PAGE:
In the last week at his site, Kaleb reflects upon the last 10 months:
And I said, “What shall I cry?”
You who bring good tidings to Zion,
Go up on a high mountain.
You who bring good tidings to Jerusalem,
Lift up your voice with a shout,
Lift it up, do not be afraid;
Say to the towns of Judah,
“Here is your God!”
– Isaiah 40
I have lived in Umphumulo for 10 months. For 10 months, this place and the people in it have been my daily life. For 10 months, I have been falling in love with this community. For 10 months, my soul has been stretched by the relationships that have embraced me here. For 10 months, I have been blessed beyond measure.
And now, in one week, I will leave.
I am overwhelmed, to say the least. I am terrified and excited and exhausted and inspired and confused and content and nervous and hopeful and so incredibly thankful. There’s so much to say, so much I need to express to the people all over the world who have been a part of this life-giving year. It’s like there’s a voice urging me to “Cry out!” And my over-full mind just doesn’t know how to say it all. What words could possibly convey the vibrancy, the graciousness, the utter fullness of a year like this? What language could hold my gratitude? “What shall I cry?”
Amidst all the confusion, there is one truth that has rooted me: The people of Umphumulo have become my family. It is normal in the Zulu language to call everyone by familiar names: baba (father), mama (mother), sisi (sister), mfowethu (brother). I have always loved this beautiful practice, but now I understand the deeper reality behind the words. Nowhere else have I experienced a conception of family as vast and inclusive as I have in Umphumulo. I truly do have mothers and fathers and sisters and brothers here. I have love and grace abounding here. And it is not because of anything I have done to deserve it. It is because my family and neighbors in Umphumulo have allowed me to bear witness to their lives in all their beautiful and perplexing and mundane and glorious fullness. People like Sbo have been honest and vulnerable. People like Mvoto have the courage to cry and laugh and welcome me to be a part of it. People like Baba Mabaso have the grace to call me, with all my imperfections, by the names of brother and son. And by choosing to live alongside me every day, these people have given me the most precious gift they could offer: the gift of their stories.
For a brief time, our stories have intersected. Just as Ma Mabaso and Sno and Zamadelwa and Nzuzo are now a part of my story, our time together has become part of their unique stories as well. Despite all the barriers that threaten to separate us, we have walked together. And it is in the walking that our stories weave in and out of one another, transforming our difference into commonality.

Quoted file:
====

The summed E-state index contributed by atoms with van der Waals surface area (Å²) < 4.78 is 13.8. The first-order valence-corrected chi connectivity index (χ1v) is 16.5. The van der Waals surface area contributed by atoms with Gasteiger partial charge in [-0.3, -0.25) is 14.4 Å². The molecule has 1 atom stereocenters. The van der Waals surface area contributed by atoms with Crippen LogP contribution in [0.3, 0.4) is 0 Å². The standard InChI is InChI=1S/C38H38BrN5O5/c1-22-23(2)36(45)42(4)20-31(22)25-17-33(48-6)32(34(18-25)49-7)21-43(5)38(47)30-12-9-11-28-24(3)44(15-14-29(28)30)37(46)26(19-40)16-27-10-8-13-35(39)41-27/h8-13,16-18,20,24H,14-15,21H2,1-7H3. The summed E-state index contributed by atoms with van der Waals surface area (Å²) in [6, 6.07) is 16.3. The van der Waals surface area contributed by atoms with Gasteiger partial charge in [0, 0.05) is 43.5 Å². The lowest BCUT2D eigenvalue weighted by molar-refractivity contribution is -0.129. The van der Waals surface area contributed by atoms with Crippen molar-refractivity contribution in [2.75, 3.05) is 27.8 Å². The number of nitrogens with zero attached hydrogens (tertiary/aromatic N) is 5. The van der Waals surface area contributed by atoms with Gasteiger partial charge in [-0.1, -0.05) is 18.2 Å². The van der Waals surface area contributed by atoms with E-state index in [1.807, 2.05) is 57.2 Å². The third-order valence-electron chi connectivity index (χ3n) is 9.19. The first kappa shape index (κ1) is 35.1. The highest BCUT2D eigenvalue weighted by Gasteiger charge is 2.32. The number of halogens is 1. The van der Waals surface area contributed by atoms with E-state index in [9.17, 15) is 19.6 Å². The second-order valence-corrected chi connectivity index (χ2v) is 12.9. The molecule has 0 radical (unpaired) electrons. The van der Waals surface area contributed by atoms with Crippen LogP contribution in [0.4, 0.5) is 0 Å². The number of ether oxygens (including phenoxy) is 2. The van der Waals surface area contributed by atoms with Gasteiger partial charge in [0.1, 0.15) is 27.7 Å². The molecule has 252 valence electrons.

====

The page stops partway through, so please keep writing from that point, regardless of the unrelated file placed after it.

The brief thread that has woven me into the fabric of Umphumulo is turning out to be stronger than I ever expected. I am heartbroken to think about leaving. I am terrified to discover what my story will look like without the interweaving of Sma and Akabongwe and Baba Nzama and so many others. What will I do with a year of beautiful and sorrowful and transformative stories? Since I can’t walk the same road as this community forever, since our roads diverge in one short week, I have a choice. I can keep this precious cargo to myself and mourn the briefness of a year. Or I can be open with the transformation I’ve received, open myself up enough to let these stories trickle out into every day.
I pray that I will choose the latter, that I will be genuine enough to live out the stories that have already become a part of who Kaleb is. My love for these people makes that the only honest choice.
And perhaps it is here that I find the most genuine answer to the overflowing gratitude in my heart. “What shall I cry?” I shall cry out the stories of this community, the stories that have woven us together and that give me the hope I desperately need. They are stories of strength in the face of challenge, acceptance in spite of differences, and grace that unites all of us as sisters and brothers who yearn together for reconciliation in our world. It is these stories that give language to this year. And it is by holding these stories with care and passing them on with hope that I can best express my deep gratitude.
Amidst the overwhelming flood of goodbyes, perhaps what I am called to do is just what the messenger in Isaiah needed to do. To lift up my voice, to refuse to remain silent, to pass on the story, to live out the gratitude, to be transformed by the welcome. To face my deep fear with a shout of the assurance, “Here is your God!” Because, after all, it is in the stories of Umphumulo that I have most clearly encountered God this year. Here, in their joys and sorrows and fears and hopes. Here, in the hands that have accepted me. Here, in the grace that has overlooked difference. Here, in the people who are no longer strangers but family. Here, in my family in the U.S. and all around the world who have upheld me. Here, in your own sacred stories as well…and the stories of your neighbors. Here, in the journey we share as sisters and brothers. Here is your God.
I have come to the end of my journey here, and I’m realizing that all along I have been constantly seeking and forever arriving at the most amazing yet most simple destination: home. It is a destination that is both miraculous and beautifully normal. I find myself amazed and yet not surprised at all. After all, what is more natural than feeling at home with your family? But what is more amazing than finding a family halfway around the world?
Here is my home. Here is my family. Here is our God.